Commission considers $ 600 million shake up for state’s cultural sector | New
Panel of lawmakers and industry leaders set to recommend Massachusetts spend $ 600 million in American Rescue Plan Act funds to help arts and culture sector recover from devastation economic during the coronavirus pandemic.
With nearly $ 5 billion in stimulus funds in the state’s pockets, the COVID-19 Cultural Impact Commission wants Beacon Hill to use a large portion to stabilize museums, performance venues, galleries, individual artists and more and to revitalize public interest in the activities that supporters say conduct major economic activity.
The panel’s draft report suggests directing just over half of its application towards grants that would help cultural institutions navigate reopening and recovery. The remainder would go to workforce and community development, a marketing campaign to rekindle interest in arts events, and grants that organizations could use to improve facilities or expand programming options. Virtual.
The commissioners wrote in their draft that the money, derived from a federal law known as ARPA, presents itself as “a beacon of light at the end of a long dark tunnel”.
“Although many grant and loan options were made available, federal funds were not distributed at a rate institutions needed it,” the commission wrote. “The difficult application process and slow delivery have left businesses frustrated with nowhere to turn. Commonwealth organizations need this funding now.
In the commission’s vision, the $ 600 million would be distributed over a four-year period.
The largest amount, $ 325 million, would come in the form of grants to support the COVID-19 recovery and reopening, of which $ 75 million is available for for-profit sites, $ 100 million for profit organizations. nonprofit, $ 100 million for museums, visual arts and cultural heritage, and $ 50 million for individual practicing artists.
An additional $ 100 million would be spent on youth education and community or workforce development. Half of that would fund subsidized arts programs for children and adolescents in the state, $ 25 million would go to grants administered by the Mass Culture Council to “help cultural organizations and artists operate more effectively and to prosper professionally ”, and $ 25 million would support public and local art. incentives.
Lawmakers and industry leaders on the panel requested $ 60 million from ARPA to help arts and culture organizations improve their infrastructure and equipment, expanding to online programming or expanding existing facilities .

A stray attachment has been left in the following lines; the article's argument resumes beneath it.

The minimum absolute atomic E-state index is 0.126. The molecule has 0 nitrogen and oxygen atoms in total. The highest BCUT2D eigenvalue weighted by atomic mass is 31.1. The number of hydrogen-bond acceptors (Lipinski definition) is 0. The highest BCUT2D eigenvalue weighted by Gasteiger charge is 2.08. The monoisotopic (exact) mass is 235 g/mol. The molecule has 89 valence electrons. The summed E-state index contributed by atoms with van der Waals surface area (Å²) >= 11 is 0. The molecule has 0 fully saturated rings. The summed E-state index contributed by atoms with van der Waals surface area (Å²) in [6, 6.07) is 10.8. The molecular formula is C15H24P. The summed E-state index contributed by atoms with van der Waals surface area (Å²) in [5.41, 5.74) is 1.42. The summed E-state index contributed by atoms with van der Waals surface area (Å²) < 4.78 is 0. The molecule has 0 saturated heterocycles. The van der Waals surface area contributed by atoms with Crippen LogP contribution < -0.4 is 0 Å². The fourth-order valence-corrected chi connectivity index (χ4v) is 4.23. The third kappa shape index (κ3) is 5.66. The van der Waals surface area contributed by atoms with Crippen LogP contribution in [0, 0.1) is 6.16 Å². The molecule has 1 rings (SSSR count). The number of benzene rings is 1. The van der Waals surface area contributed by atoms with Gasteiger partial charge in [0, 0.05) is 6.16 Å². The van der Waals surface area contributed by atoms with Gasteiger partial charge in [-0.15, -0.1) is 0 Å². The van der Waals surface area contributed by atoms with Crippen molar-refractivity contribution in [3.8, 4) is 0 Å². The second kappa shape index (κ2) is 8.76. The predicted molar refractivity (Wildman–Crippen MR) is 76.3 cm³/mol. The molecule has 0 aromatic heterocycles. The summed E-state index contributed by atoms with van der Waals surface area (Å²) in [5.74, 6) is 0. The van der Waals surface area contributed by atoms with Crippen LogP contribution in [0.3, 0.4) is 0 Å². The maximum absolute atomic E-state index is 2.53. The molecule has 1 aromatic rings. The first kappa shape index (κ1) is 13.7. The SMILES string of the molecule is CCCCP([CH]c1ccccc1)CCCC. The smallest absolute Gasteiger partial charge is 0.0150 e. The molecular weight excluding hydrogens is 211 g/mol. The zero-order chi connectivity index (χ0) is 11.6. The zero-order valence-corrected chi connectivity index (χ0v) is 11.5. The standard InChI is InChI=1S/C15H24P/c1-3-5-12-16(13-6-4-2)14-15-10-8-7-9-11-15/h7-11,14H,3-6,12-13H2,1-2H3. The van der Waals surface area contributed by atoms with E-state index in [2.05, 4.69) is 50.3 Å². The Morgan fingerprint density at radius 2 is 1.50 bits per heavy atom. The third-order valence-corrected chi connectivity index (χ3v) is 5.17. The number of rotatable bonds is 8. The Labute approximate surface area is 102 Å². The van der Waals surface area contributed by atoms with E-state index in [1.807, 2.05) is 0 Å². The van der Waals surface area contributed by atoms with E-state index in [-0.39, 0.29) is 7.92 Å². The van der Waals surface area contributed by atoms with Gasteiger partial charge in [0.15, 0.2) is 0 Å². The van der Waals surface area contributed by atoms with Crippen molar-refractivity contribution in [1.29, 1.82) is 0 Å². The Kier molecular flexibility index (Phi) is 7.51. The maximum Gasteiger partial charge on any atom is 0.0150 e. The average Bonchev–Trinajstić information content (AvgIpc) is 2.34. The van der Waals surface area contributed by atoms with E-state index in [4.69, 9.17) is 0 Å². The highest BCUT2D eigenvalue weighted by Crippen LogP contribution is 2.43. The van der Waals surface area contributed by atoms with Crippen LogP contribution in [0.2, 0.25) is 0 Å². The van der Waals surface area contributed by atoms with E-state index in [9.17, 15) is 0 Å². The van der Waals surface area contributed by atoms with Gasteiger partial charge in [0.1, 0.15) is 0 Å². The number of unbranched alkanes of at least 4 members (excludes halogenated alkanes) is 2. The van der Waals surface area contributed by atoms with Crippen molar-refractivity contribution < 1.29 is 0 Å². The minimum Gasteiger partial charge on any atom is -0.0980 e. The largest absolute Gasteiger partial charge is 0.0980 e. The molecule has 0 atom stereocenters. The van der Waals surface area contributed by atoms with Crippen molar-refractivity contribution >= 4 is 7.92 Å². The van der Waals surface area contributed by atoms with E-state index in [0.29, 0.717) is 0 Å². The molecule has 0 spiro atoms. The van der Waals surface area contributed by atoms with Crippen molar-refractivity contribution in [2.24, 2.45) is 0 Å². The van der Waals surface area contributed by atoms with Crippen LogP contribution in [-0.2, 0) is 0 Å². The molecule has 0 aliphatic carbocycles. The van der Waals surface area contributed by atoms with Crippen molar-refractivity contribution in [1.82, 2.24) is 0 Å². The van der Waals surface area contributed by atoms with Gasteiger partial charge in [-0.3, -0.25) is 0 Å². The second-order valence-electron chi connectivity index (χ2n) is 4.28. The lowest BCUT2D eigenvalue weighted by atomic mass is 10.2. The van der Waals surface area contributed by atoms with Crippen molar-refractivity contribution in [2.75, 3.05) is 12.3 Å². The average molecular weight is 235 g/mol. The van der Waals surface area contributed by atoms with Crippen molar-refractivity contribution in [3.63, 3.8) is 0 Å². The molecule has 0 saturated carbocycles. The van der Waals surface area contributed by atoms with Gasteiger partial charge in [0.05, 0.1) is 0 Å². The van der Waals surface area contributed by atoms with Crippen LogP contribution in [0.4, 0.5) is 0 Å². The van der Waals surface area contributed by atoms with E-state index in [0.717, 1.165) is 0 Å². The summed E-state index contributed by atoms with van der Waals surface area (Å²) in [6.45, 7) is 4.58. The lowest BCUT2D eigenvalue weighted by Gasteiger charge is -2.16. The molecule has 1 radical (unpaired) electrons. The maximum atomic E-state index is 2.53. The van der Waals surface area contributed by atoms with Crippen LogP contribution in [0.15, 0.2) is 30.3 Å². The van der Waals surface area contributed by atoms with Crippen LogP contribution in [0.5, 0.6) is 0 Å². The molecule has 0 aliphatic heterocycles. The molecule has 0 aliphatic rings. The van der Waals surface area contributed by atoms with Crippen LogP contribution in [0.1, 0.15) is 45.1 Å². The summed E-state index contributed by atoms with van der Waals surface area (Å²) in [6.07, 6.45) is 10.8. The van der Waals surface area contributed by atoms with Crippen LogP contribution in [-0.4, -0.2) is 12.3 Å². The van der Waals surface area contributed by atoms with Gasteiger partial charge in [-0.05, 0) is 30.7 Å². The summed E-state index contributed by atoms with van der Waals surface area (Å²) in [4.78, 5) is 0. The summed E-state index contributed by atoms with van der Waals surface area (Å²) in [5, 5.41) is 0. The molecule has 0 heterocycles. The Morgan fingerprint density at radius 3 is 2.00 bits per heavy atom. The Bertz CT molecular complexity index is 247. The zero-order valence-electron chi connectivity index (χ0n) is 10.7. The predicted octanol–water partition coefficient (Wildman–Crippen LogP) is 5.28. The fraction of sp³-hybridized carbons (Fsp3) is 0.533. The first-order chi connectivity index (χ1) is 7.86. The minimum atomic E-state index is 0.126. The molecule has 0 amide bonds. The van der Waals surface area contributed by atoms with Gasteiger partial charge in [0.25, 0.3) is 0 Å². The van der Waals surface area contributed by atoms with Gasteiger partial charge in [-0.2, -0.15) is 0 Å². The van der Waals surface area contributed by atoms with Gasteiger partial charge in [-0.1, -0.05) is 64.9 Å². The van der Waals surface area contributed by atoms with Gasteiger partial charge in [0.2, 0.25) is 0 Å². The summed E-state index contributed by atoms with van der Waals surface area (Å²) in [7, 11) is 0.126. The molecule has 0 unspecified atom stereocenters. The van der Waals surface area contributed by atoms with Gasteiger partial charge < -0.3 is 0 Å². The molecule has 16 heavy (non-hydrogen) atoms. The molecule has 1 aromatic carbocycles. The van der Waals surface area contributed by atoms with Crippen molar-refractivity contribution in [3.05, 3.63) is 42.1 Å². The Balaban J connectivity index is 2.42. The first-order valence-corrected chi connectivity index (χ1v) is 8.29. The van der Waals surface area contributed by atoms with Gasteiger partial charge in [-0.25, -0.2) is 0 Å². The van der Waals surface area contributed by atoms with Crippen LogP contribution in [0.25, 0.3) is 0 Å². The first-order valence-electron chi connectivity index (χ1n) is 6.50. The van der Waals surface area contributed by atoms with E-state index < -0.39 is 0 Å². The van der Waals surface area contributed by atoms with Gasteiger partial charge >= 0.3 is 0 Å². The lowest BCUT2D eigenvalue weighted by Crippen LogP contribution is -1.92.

The group also suggested that the Massachusetts Office of Travel and Tourism fund a four-year, $ 40 million marketing campaign to promote arts and culture destinations, including less popular or well-known attractions.
Citing state data, the panel said tourism in Massachusetts generates $ 1.5 billion in state and local tax revenue each year and nearly $ 23 billion in travel-related spending that supports the economy and 149,000 jobs in Bay State. In 2019, tourism accounted for about 2.5% of the state’s gross domestic product, the commission said.
“The creative and cultural sector stimulates tourism in our communities and leads to economic activity and major investments in our towns and villages through its influence on restaurants, hotels and other places nearby,” the members wrote. “The economic impact of the prolonged closure of the creative and cultural sector will have lasting impacts in the hospitality and tourism sectors.”
Arts and cultural organizations have been hit hard by forced closures and changing consumption habits due to COVID-19. A Mass Cultural Council report estimated that these organizations collectively felt a loss of revenue of $ 588 million in the first year of the pandemic, impacting 30,000 jobs.
Lawmakers haven’t decided how to use most of the $ 5.3 billion the state government received in ARPA money. The House and Senate rejected Gov. Charlie Baker’s proposal to spend $ 2.8 billion on housing, workforce development and other issues, then injected around $ 4.89 billion in a fund that legislative leaders say they will distribute after a public hearing process.
The Cultural Impact Commission, chaired by Representative Carole Fiola, from Fall River, and Senator Edward Kennedy, from Lowell, will meet today to vote on the final report.
At a meeting on Monday to review the 46-page draft, commissioners broadly welcomed its findings and proposed small language adjustments or called for larger follow-up studies on issues such as racial equity in the creative sector.